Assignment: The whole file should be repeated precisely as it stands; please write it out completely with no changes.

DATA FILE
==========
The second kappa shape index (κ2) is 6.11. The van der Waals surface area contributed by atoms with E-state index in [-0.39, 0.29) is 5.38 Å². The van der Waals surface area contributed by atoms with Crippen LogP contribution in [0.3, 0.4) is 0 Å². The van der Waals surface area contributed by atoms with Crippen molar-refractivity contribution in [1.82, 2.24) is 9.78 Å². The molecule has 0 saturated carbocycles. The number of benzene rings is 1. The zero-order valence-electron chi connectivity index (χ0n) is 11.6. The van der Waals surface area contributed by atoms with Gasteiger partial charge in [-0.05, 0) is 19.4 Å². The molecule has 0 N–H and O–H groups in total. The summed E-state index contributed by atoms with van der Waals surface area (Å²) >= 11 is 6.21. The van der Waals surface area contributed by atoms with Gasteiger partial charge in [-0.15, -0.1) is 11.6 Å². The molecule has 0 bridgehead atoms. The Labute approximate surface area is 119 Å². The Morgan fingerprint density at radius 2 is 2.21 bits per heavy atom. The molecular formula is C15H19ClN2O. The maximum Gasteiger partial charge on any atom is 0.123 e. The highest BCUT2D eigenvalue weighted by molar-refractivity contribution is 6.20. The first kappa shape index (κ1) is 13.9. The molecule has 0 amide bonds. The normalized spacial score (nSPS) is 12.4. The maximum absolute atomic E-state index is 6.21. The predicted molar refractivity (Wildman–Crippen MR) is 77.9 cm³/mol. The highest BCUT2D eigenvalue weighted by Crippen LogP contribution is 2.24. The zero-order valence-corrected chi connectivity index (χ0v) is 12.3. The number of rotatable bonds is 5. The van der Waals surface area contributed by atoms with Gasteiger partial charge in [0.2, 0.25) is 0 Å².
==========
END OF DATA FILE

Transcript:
The second kappa shape index (κ2) is 6.11. The van der Waals surface area contributed by atoms with E-state index in [-0.39, 0.29) is 5.38 Å². The van der Waals surface area contributed by atoms with Crippen LogP contribution in [0.3, 0.4) is 0 Å². The van der Waals surface area contributed by atoms with Crippen molar-refractivity contribution in [1.82, 2.24) is 9.78 Å². The molecule has 0 saturated carbocycles. The number of benzene rings is 1. The zero-order valence-electron chi connectivity index (χ0n) is 11.6. The van der Waals surface area contributed by atoms with Gasteiger partial charge in [-0.05, 0) is 19.4 Å². The molecule has 0 N–H and O–H groups in total. The summed E-state index contributed by atoms with van der Waals surface area (Å²) >= 11 is 6.21. The van der Waals surface area contributed by atoms with Gasteiger partial charge in [-0.15, -0.1) is 11.6 Å². The molecule has 0 bridgehead atoms. The Labute approximate surface area is 119 Å². The Morgan fingerprint density at radius 2 is 2.21 bits per heavy atom. The molecular formula is C15H19ClN2O. The maximum Gasteiger partial charge on any atom is 0.123 e. The highest BCUT2D eigenvalue weighted by molar-refractivity contribution is 6.20. The first kappa shape index (κ1) is 13.9. The molecule has 0 amide bonds. The normalized spacial score (nSPS) is 12.4. The maximum absolute atomic E-state index is 6.21. The predicted molar refractivity (Wildman–Crippen MR) is 77.9 cm³/mol. The highest BCUT2D eigenvalue weighted by Crippen LogP contribution is 2.24. The zero-order valence-corrected chi connectivity index (χ0v) is 12.3. The number of rotatable bonds is 5. The van der Waals surface area contributed by atoms with Gasteiger partial charge in [0.2, 0.25) is 0 Å².